In a vote of 84-8, the U.S. Senate passes the Equal Rights Amendment. Section 1 of the amendment states that “Equality of rights under the law shall not be denied or abridged by the United States or by any State on account of sex.”
The Amendment is then sent to the states for ratification by both houses of their state legislatures. A proposed amendment becomes part of the Constitution when approved by three-fourths (38) of the 50 states.
During the next five years, 35 states approved the amendment. By the Congressionally imposed deadline of June 30, 1982, however, no additional states had voted yes, and the ERA fell three states short of ratification.
The campaign to have the Equal Rights Amendment officially added to the Constitution continues today. The 15 states that have not yet ratified the Equal Rights Amendment are Alabama, Arizona, Arkansas, Florida, Georgia, Illinois, Louisiana, Mississippi, Missouri, Nevada, North Carolina, Oklahoma, South Carolina, Utah, and Virginia.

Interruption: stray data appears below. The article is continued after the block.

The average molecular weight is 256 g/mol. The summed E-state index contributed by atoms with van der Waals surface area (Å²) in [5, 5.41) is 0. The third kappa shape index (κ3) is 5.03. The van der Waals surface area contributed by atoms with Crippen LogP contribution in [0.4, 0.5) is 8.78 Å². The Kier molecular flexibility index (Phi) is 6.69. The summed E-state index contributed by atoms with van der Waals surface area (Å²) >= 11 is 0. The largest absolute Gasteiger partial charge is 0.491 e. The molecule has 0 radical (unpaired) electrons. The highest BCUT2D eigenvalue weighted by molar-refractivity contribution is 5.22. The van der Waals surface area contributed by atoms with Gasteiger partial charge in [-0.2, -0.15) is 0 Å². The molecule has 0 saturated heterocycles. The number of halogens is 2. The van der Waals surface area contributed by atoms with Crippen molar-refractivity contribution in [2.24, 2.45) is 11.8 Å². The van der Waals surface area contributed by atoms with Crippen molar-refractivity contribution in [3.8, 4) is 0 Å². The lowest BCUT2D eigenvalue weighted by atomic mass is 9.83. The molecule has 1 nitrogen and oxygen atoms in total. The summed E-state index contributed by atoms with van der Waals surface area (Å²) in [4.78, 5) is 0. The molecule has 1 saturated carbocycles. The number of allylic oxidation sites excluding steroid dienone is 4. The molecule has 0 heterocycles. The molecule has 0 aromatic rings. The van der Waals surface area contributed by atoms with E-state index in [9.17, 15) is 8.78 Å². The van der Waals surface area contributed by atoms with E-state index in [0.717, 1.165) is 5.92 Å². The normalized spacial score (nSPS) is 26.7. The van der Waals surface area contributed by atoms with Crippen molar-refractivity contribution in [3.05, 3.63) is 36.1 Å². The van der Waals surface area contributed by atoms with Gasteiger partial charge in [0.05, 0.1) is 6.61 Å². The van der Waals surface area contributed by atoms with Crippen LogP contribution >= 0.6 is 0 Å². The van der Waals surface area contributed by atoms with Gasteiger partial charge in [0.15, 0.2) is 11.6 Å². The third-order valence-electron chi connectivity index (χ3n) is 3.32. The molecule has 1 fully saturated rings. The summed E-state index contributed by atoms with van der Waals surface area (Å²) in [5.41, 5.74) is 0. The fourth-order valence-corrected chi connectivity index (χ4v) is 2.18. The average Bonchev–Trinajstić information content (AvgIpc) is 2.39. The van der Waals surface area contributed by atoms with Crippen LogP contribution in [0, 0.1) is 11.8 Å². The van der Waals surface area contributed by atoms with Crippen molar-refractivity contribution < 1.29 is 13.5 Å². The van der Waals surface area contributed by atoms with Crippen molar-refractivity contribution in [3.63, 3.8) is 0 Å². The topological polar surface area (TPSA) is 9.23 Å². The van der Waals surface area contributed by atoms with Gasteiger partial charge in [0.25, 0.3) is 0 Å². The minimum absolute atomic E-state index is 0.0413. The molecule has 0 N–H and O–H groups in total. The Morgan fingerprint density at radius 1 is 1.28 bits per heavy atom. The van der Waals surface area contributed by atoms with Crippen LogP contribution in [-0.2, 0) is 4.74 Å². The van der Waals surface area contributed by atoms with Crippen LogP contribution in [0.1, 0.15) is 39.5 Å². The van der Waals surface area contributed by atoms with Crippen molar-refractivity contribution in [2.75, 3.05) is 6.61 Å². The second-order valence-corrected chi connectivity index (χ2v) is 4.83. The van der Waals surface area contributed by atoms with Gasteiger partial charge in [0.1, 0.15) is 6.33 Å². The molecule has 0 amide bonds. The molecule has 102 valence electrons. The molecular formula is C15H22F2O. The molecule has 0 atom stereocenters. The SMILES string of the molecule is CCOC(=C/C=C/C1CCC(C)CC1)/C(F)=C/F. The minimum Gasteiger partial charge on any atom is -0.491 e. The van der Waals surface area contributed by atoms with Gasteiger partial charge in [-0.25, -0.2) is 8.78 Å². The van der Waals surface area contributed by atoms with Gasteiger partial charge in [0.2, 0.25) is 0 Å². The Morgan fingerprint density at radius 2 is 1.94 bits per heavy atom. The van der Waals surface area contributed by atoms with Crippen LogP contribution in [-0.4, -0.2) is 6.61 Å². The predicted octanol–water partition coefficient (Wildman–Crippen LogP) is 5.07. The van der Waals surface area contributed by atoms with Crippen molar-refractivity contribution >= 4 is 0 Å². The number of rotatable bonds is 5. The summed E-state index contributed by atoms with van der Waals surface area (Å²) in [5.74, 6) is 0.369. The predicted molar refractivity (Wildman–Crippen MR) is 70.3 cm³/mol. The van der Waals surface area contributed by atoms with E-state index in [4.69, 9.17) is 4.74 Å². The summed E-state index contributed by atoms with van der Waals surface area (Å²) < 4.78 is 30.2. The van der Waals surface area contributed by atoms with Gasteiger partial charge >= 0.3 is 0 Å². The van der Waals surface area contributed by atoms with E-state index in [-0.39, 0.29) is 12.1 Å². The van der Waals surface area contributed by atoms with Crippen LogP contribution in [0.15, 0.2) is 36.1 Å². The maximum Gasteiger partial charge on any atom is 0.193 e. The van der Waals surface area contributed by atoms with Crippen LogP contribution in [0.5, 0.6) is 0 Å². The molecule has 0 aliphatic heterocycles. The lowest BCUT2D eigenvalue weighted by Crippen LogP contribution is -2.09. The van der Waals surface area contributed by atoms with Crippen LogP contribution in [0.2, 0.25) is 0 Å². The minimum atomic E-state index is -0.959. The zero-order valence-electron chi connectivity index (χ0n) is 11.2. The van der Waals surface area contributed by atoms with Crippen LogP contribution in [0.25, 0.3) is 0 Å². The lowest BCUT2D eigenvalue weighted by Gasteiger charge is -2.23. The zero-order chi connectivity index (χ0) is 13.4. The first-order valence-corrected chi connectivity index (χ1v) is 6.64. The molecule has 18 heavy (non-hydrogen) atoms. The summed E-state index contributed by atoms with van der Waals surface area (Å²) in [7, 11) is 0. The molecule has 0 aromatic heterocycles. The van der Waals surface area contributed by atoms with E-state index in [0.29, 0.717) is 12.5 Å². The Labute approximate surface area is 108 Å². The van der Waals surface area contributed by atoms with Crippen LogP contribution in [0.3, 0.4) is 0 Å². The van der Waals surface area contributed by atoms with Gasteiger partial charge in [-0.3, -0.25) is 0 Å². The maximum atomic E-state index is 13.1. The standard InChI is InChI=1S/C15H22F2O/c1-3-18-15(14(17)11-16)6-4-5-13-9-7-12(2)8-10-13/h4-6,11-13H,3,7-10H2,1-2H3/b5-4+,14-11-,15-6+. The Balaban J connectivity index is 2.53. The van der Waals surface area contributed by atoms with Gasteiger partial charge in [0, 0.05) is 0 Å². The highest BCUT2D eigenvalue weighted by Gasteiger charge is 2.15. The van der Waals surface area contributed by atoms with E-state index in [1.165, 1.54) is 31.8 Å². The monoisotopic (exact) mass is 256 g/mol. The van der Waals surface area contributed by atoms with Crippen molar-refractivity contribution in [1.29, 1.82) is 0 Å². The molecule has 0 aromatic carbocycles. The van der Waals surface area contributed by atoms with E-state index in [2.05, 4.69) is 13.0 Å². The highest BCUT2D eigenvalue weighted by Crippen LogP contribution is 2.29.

However, even though the Amendment has yet to pass, discrimination based on sex is illegal. Federal laws prohibit discrimination based on gender in a number of settings, and many states have civil rights laws of their own which mirror those at the federal level.
If you feel you have been or are being unlawfully treated because of your gender or sexual orientation you may have a case. Give us a call – we’re here for you.
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